Child Protective Services (CPS) is the name of a governmental agency in many states of the United States that responds to reports of child abuse or neglect. Some states use other names, often attempting to reflect more family-centered (as opposed to child-centered) practices, such as "Department of Children & Family Services" (DCFS). CPS is also known by the name of "Department of Social Services" (DSS) or simply "Social Services."
Laws and standards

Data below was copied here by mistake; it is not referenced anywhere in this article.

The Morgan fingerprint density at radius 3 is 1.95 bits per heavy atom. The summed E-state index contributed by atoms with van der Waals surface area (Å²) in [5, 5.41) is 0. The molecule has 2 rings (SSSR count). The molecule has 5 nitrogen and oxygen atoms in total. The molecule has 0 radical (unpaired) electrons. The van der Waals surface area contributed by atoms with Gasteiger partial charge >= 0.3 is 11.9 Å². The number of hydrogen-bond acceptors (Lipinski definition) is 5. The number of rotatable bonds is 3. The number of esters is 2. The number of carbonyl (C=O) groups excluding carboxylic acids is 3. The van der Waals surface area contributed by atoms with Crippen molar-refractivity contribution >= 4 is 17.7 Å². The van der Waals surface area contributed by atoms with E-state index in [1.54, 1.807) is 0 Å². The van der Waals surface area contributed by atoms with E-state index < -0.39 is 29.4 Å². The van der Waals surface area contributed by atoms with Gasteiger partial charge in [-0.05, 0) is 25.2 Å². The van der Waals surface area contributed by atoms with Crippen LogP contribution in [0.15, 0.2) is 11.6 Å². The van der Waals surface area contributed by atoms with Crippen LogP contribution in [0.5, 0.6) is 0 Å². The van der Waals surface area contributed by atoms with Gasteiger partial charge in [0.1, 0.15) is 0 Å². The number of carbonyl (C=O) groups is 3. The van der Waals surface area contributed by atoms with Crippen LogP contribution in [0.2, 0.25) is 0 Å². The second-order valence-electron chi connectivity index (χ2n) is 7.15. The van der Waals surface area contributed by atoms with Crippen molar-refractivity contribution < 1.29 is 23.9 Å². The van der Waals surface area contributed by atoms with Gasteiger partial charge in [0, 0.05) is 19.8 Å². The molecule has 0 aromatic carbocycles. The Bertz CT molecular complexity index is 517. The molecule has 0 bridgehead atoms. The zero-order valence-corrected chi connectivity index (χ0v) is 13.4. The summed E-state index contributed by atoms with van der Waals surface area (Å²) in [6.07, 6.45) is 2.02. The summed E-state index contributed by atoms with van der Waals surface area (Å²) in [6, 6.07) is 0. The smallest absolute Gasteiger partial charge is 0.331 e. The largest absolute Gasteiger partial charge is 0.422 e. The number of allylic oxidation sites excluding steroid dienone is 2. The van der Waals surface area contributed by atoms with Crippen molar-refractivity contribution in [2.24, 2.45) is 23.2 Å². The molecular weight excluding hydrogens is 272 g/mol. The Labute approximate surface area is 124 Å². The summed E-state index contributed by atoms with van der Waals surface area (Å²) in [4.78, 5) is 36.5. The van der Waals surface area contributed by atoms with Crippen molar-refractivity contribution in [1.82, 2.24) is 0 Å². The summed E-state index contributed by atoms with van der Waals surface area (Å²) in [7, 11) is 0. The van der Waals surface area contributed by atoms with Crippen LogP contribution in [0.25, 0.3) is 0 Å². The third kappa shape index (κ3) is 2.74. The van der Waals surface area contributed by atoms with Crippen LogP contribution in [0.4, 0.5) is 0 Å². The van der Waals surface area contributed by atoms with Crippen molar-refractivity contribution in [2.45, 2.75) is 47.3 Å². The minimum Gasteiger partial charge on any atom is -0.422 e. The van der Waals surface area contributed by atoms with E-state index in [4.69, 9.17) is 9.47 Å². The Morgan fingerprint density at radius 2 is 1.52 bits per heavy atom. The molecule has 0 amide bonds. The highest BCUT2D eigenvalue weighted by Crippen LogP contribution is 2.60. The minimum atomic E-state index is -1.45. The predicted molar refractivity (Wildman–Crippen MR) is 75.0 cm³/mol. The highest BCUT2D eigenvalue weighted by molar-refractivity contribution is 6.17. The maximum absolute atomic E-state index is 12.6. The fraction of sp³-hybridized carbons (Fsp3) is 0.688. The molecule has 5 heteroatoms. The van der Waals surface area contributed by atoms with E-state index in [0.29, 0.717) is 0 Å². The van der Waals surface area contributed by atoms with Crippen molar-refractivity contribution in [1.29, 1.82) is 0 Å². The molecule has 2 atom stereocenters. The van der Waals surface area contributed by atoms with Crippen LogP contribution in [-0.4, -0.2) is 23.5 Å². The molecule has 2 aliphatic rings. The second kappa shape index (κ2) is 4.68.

U.S. federal laws that govern CPS agencies include:
Generally speaking, a report must be made when an individual knows or has reasonable cause to believe or suspect that a child has been subjected to abuse or neglect. These standards guide mandatory reporters in deciding whether to make a report to child protective services.
Persons Responsible for the Child
In addition to defining acts or omissions that constitute child abuse or neglect, several states' statutes provide specific definitions of persons who can get reported to child protective services as perpetrators of abuse or neglect. These are persons who have some relationship or regular responsibility for the child. This generally includes parents, guardians, foster parents, relatives, or... Read More